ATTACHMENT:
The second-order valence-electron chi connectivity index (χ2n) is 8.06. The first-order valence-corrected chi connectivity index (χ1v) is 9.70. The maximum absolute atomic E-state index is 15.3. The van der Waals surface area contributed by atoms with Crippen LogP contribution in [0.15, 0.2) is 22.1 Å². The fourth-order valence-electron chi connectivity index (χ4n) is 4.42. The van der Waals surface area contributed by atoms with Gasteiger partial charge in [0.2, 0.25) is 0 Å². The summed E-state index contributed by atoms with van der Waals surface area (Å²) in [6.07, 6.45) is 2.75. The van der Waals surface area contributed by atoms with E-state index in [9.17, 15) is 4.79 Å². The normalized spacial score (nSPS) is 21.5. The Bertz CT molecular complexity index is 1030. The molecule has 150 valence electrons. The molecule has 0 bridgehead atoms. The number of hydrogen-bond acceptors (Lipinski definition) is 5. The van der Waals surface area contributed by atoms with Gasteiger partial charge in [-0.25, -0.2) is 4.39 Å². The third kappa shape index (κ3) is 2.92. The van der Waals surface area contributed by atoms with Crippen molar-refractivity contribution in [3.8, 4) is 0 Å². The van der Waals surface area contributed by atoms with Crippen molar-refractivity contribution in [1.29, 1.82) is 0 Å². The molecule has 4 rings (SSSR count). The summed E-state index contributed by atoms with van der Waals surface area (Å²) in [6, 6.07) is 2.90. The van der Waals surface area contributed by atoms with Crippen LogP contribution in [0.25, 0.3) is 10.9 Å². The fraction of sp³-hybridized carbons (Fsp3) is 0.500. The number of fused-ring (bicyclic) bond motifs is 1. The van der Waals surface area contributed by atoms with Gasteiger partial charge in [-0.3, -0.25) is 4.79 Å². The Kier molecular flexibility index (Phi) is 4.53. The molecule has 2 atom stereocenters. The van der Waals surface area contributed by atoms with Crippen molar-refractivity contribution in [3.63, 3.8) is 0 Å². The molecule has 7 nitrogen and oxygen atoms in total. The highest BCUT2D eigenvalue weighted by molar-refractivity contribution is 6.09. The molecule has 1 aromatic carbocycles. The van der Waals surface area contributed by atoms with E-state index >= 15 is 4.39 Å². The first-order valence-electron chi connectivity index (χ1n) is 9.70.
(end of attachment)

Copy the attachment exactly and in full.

The second-order valence-electron chi connectivity index (χ2n) is 8.06. The first-order valence-corrected chi connectivity index (χ1v) is 9.70. The maximum absolute atomic E-state index is 15.3. The van der Waals surface area contributed by atoms with Crippen LogP contribution in [0.15, 0.2) is 22.1 Å². The fourth-order valence-electron chi connectivity index (χ4n) is 4.42. The van der Waals surface area contributed by atoms with Gasteiger partial charge in [0.2, 0.25) is 0 Å². The summed E-state index contributed by atoms with van der Waals surface area (Å²) in [6.07, 6.45) is 2.75. The van der Waals surface area contributed by atoms with E-state index in [9.17, 15) is 4.79 Å². The normalized spacial score (nSPS) is 21.5. The Bertz CT molecular complexity index is 1030. The molecule has 150 valence electrons. The molecule has 0 bridgehead atoms. The number of hydrogen-bond acceptors (Lipinski definition) is 5. The van der Waals surface area contributed by atoms with Gasteiger partial charge in [-0.25, -0.2) is 4.39 Å². The third kappa shape index (κ3) is 2.92. The van der Waals surface area contributed by atoms with Crippen molar-refractivity contribution in [3.8, 4) is 0 Å². The van der Waals surface area contributed by atoms with Crippen molar-refractivity contribution in [1.29, 1.82) is 0 Å². The molecule has 4 rings (SSSR count). The summed E-state index contributed by atoms with van der Waals surface area (Å²) in [6, 6.07) is 2.90. The van der Waals surface area contributed by atoms with Crippen LogP contribution in [0.25, 0.3) is 10.9 Å². The fraction of sp³-hybridized carbons (Fsp3) is 0.500. The number of fused-ring (bicyclic) bond motifs is 1. The van der Waals surface area contributed by atoms with Gasteiger partial charge in [-0.3, -0.25) is 4.79 Å². The Kier molecular flexibility index (Phi) is 4.53. The molecule has 2 atom stereocenters. The van der Waals surface area contributed by atoms with Crippen molar-refractivity contribution in [3.63, 3.8) is 0 Å². The molecule has 7 nitrogen and oxygen atoms in total. The highest BCUT2D eigenvalue weighted by molar-refractivity contribution is 6.09. The molecule has 1 aromatic carbocycles. The van der Waals surface area contributed by atoms with E-state index >= 15 is 4.39 Å². The first-order valence-electron chi connectivity index (χ1n) is 9.70.